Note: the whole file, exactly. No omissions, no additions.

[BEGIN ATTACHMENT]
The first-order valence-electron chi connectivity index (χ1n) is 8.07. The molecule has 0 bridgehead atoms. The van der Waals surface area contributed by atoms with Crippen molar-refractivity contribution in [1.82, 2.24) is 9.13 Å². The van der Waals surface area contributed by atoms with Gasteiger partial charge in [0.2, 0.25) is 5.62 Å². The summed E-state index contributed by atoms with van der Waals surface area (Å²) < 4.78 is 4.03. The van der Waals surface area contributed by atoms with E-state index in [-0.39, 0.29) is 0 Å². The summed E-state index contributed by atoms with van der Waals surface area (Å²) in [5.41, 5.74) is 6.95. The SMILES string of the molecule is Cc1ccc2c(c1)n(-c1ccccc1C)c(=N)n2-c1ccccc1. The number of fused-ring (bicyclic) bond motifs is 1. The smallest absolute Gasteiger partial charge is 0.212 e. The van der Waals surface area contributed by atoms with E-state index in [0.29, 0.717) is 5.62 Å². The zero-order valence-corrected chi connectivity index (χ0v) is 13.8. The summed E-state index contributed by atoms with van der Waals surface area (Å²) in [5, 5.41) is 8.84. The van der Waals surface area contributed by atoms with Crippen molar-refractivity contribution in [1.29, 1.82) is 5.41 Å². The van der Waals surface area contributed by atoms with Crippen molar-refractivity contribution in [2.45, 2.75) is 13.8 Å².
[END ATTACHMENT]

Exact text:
The first-order valence-electron chi connectivity index (χ1n) is 8.07. The molecule has 0 bridgehead atoms. The van der Waals surface area contributed by atoms with Crippen molar-refractivity contribution in [1.82, 2.24) is 9.13 Å². The van der Waals surface area contributed by atoms with Gasteiger partial charge in [0.2, 0.25) is 5.62 Å². The summed E-state index contributed by atoms with van der Waals surface area (Å²) < 4.78 is 4.03. The van der Waals surface area contributed by atoms with E-state index in [-0.39, 0.29) is 0 Å². The summed E-state index contributed by atoms with van der Waals surface area (Å²) in [5.41, 5.74) is 6.95. The SMILES string of the molecule is Cc1ccc2c(c1)n(-c1ccccc1C)c(=N)n2-c1ccccc1. The number of fused-ring (bicyclic) bond motifs is 1. The smallest absolute Gasteiger partial charge is 0.212 e. The van der Waals surface area contributed by atoms with E-state index in [0.29, 0.717) is 5.62 Å². The zero-order valence-corrected chi connectivity index (χ0v) is 13.8. The summed E-state index contributed by atoms with van der Waals surface area (Å²) in [5, 5.41) is 8.84. The van der Waals surface area contributed by atoms with Crippen molar-refractivity contribution in [1.29, 1.82) is 5.41 Å². The van der Waals surface area contributed by atoms with Crippen molar-refractivity contribution in [2.45, 2.75) is 13.8 Å².